The Basics of Good Coffee
This post is part of the on-going Coffee Week series.
Before we get into the nitty-grindy of making lattes and selecting the right beans, it helps to know the elements of a perfect cup of coffee.
Given the simplicity of coffee, one might think it would be difficult to mess up. But the elements of a good cup of coffee are also very delicate. Without the proper attention, you could easily make a crappy cup of coffee (and most people do, day in and day out without realizing it).
It should come as no surprise that it all starts with the beans. There are a few important factors about the beans
Actually, the region isn’t that important. It would be like arguing over toppings on a pizza or different types of beer. Everyone has their preference.
Frozen or Not? Freeze-dried or Fresh?
As with just about everything else in the world–save astronaut ice cream–nothing is better freeze dried. It definitely holds true with coffee. While your parents might leave the Don Francisco in the freezer to keep it “fresh,” they are really doing nothing more than perpetuating a superstition. Fresh beans will always be better than frozen beans.
Never freeze your beans.
Hand in hand with the freshness is the roasting date. Different people give you different windows. The elite purists will say the beans are good up to one week after they are roasted. Other more lax people put the good coffee window at about a month after its roasting date.
From firsthand experience, you can definitely push the month envelope unless you are gifted with super-human tastebuds. Chances are if your coffee is tasting funky you’re doing something else wrong.
Also, be warned of coffee companies that try to skirt the issue of the roasting date. It’s well known thatStarbucks routinely over roasts their beans (it gives them that signature Starbucks taste), but they are also shy when it comes to the roasting date. You’ll find a “scooped on” date on most of their bags, but not a “roasted on” date. That’s like putting a “Sold in 2009″ label on a 1980 Honda Civic you just bought for $50.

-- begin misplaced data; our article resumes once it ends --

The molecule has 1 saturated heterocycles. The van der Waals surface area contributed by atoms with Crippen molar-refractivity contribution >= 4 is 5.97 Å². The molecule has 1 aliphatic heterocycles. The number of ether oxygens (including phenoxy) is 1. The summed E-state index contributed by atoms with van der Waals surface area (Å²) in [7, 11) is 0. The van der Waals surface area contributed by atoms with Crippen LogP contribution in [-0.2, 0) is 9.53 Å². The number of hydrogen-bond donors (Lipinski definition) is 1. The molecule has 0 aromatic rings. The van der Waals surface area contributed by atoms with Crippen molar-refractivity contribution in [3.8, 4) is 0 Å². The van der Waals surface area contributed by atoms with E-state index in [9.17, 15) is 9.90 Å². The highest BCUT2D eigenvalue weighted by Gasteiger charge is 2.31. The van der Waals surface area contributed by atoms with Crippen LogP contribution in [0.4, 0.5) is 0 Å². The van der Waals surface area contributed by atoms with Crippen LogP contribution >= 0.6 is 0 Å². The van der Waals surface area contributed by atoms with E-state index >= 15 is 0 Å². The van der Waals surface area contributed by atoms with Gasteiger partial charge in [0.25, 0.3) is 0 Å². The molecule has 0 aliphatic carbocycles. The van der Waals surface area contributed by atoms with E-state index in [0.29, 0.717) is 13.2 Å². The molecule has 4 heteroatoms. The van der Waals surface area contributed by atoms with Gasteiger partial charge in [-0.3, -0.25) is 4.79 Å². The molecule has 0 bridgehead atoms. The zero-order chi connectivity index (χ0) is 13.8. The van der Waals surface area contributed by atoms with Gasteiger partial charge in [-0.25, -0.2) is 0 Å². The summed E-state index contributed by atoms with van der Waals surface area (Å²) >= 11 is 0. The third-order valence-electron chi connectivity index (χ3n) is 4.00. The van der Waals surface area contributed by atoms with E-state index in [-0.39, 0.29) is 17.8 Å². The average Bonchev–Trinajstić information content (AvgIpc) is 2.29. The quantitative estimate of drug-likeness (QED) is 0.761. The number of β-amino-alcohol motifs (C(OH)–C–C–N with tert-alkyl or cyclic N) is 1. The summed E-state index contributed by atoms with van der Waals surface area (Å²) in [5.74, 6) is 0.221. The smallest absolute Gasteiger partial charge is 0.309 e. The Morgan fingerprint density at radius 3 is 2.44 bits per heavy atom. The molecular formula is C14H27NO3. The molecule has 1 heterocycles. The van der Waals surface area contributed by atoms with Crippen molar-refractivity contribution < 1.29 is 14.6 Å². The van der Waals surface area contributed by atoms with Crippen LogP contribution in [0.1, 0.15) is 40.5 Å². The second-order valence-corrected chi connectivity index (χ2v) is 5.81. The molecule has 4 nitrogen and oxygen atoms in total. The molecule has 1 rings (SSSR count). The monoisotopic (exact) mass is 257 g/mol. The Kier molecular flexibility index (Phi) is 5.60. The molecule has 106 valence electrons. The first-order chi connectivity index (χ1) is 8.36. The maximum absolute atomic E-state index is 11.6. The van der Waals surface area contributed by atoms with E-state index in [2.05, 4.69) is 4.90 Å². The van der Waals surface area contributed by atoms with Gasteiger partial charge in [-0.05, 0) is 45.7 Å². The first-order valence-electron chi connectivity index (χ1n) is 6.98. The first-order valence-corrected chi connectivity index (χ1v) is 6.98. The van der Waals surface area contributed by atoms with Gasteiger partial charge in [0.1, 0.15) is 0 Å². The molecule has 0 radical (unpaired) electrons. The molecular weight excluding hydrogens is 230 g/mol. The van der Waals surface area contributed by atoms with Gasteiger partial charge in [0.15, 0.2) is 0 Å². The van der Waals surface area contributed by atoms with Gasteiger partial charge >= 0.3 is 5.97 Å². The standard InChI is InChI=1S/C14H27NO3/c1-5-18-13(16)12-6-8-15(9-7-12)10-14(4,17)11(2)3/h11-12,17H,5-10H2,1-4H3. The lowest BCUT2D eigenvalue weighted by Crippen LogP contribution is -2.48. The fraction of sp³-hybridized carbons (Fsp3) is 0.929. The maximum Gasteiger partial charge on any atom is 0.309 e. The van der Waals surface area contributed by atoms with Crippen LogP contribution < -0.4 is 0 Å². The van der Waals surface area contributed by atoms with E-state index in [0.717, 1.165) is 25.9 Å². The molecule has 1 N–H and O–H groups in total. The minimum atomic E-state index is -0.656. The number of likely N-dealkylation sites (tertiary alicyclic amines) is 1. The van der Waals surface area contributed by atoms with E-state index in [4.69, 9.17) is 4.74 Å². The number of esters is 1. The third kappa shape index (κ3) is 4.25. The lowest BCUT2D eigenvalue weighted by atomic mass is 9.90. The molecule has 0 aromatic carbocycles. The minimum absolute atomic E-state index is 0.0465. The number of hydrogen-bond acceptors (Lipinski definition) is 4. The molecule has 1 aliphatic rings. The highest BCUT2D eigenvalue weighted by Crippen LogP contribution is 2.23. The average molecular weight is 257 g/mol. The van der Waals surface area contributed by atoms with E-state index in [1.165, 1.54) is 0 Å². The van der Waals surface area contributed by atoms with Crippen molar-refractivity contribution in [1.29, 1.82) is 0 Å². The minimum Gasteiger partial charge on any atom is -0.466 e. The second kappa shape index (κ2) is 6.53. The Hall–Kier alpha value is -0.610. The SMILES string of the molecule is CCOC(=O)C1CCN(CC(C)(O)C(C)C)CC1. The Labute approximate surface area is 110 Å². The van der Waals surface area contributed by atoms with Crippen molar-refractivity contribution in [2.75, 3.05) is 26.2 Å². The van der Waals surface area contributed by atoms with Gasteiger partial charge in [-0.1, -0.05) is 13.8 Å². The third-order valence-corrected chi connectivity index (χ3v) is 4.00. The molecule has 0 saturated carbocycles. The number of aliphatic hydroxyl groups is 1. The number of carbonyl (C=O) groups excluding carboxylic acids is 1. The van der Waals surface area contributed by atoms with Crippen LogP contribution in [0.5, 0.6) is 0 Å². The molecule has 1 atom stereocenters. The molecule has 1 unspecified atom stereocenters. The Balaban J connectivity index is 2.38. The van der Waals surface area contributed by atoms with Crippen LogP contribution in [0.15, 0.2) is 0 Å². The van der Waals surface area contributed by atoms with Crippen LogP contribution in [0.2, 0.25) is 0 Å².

A perfect cup of coffee is very particular about its grind. Methods of brewing such as the French press require a much coarser grind than drip, single cup or espresso.
Like the roasting date, the grind date is also important. If possible, the time in between grinding your beans and preparing a cup of coffee should be minutes, not days. But not everyone can afford a decent burr grinder(upwards of $100). If you’re looking to get into coffee, a blade grinder should suit you well enough. I personally use the ubiquitous Krups blade grinder. It’s $20 and it gets the job done.
The second and oft-neglected ingredient of a good cup of coffee is the water. Do it right.
Given that coffee is only two ingredients, the terribleness of one ingredient can completely muck up a cup. In Los Angeles, the tap water objectively tastes funky. If your serious about the craft, grab a Brita filter and filter the water you use in your coffee. Also if you’re using a machine, make sure you clean your machine regularly. Otherwise you’ll get mineral buildup and cancel out the effects of purifying your water.
As a slight hack for the price-conscious, always pull cold water from your tap. Warm water is just too prone to picking up extra minerals and heavy metals from pipes.
Remember, two tablespoons of coffee per 8 ounces of water.
There you have it; those are the basics of making a good cup of coffee. Is there anything we left out? Let us know in the comments!